More Research Units
- Alternative Swine Production
- Farming Systems
- Organic Research
- Pasture-Based Beef
- Pasture-Based Dairy
- Pasture-Based Meat Goat
- Small Farm
Pasture-Based Dairy Unit Contacts
Steve Washburn, Ph.D.
Dairy Unit Coordinator
North Carolina State University
Phone: (919) 515-7726
Superintendent, Cherry Research Farm
North Carolina Department of Agriculture & Consumer Services
Phone: (919) 731-3270
Dairy Unit Overview Video on YouTube (7/2012)
Calf Feeding Video (1/2012): This short video from the CEFS Diary Unit illustrates how milk is fed to roughly 20 calves at a time using a trough.
SSAWG Natural Farming Systems in the South Video Series
2006 Mid-Atlantic Dairy Grazing Conference Proceedings
Click here to visit the conference proceedings page, where you will find more than 20 downloadable .pdf files on various topics.
For a printable .pdf version of this page, please click here.
Pasture-Based Dairy Unit
- To examine grazing strategies and other herd management techniques that provide environmentally sound and economical milk production while also generating an acceptable level of family income and quality of life.
- To evaluate and disseminate practical results among farmers, farm advisors, service industry personnel, students, and others.
Eastern North Carolina has potential advantages for pasture-based dairy production systems: productive land; a long growing season; a need for diversification; and less urban pressure compared to other parts of the state. Lower-investment pasture systems may provide a competitive advantage for new or relocating dairy farm businesses. The Southeastern U.S. is deficient in fluid milk products and economic, pasture-based dairying may be one way to help stabilize local milk supplies.
The CEFS dairy is different from most dairy farms in NC and the US for several reasons:
- Approximately 170 cows and associated young stock do most of forage harvesting via grazing although supplemental concentrates and stored forages are available as needed.
- Pasture-based also means that there is minimal manure storage and cattle also recycle nutrients from urine and feces back to the fields.
- The milking facilities are a “swing-type” with 14 units that allow for cows to be milked efficiently within 2 to 3 hours each milking rather than long shifts of 5 to 7 hours.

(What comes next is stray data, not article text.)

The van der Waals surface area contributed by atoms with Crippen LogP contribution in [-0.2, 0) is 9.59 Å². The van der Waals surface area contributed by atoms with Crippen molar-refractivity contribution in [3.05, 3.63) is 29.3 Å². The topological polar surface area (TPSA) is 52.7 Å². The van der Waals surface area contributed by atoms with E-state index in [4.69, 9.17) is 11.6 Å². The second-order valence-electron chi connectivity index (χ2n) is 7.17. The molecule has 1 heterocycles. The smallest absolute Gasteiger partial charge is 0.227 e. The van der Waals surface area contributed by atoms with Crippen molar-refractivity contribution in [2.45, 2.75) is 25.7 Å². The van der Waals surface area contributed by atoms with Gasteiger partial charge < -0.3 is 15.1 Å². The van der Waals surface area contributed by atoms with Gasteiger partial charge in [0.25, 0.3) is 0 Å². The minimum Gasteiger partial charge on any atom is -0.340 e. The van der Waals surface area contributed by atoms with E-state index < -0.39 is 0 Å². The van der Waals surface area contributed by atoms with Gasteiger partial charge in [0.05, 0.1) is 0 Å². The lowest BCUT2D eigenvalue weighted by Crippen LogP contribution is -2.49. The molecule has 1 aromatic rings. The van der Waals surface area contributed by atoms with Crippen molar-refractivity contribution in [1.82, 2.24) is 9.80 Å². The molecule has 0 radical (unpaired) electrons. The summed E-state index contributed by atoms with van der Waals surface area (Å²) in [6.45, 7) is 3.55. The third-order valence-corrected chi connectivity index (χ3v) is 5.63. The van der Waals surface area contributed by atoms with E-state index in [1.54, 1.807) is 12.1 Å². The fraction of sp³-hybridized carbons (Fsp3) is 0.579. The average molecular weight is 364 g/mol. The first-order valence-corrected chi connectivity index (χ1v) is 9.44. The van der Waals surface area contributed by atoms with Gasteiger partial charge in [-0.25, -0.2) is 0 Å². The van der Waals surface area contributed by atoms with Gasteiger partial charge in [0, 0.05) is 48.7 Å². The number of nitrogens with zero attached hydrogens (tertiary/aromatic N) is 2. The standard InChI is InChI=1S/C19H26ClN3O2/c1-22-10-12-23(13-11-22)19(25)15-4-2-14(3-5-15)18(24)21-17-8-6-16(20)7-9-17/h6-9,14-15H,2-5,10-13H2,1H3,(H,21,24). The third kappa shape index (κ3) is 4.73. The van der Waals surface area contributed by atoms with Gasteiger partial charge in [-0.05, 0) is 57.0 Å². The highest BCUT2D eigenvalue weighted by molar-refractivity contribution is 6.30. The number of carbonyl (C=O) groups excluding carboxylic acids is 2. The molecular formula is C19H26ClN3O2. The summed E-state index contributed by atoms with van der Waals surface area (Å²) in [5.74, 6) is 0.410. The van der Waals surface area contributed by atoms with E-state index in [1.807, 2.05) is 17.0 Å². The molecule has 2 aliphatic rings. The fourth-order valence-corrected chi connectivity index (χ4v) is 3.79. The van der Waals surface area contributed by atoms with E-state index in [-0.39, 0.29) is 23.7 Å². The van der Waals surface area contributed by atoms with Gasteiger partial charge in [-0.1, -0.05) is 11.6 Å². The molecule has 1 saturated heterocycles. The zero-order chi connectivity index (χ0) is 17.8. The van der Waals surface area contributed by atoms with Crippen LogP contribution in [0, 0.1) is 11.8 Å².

- Cows are seasonally calved so that animals can be managed efficiently in groups.
- Crossbreeding is studied in comparison to pure Jerseys and pure Holsteins.
- New-born calves are started on pasture in small groups at about 10-14 days of age and fed milk once a day in a trough.
- There is no free-stall housing; however, shade paddocks are used in summer and supplemental forage is provided in designated winter lounging areas.
Projects and Activities
- Examine seasonal dairy calf, heifer and cow management with fall-calving cows.
- Demonstrate economical milking facility designed for rapid milking.
- Compare Holstein and Jersey cows to Jersey-Holstein crosses in production and reproductive efficiency.
- Examine optimal stocking rates for dairy pasture systems and develop strategies for optimal supplementation of pasture with grains and stored forages.
- Examine alternative strategies for parasite control and control of mastitis.
- Encourage dung beetles and other beneficial organisms.
- Monitor nutrient inputs and outputs and optimize economic and environmental goals.
- Explore opportunities for pasture-finished dairy beef and organic dairy production in the region.
- Examine differences in milk composition from various feeding regimens.
- Studies on organic dairy practices for support of a growing organic dairy industry in the Southeast.
- Conduct pasture management training schools and internships for farmers, agricultural advisors, and students.
Results of studies at the Center for Environmental Farming Systems could increase the competitive position of North Carolina’s dairy industry. New and more profitable dairy farm businesses boost the economies of rural communities and enhance the survival of local businesses. A shift to pasture-based systems would make dairy production more efficient and reduce energy use for pesticides, fertilizer, and field operations. Pasture-based systems also may improve animal health, reduce cow turnover rates, improve some aspects of milk quality, and enhance the image of dairy farms. Pasture-based systems are expected to have less erosion, reduced use of farm chemicals, and to effectively recycle manure nutrients.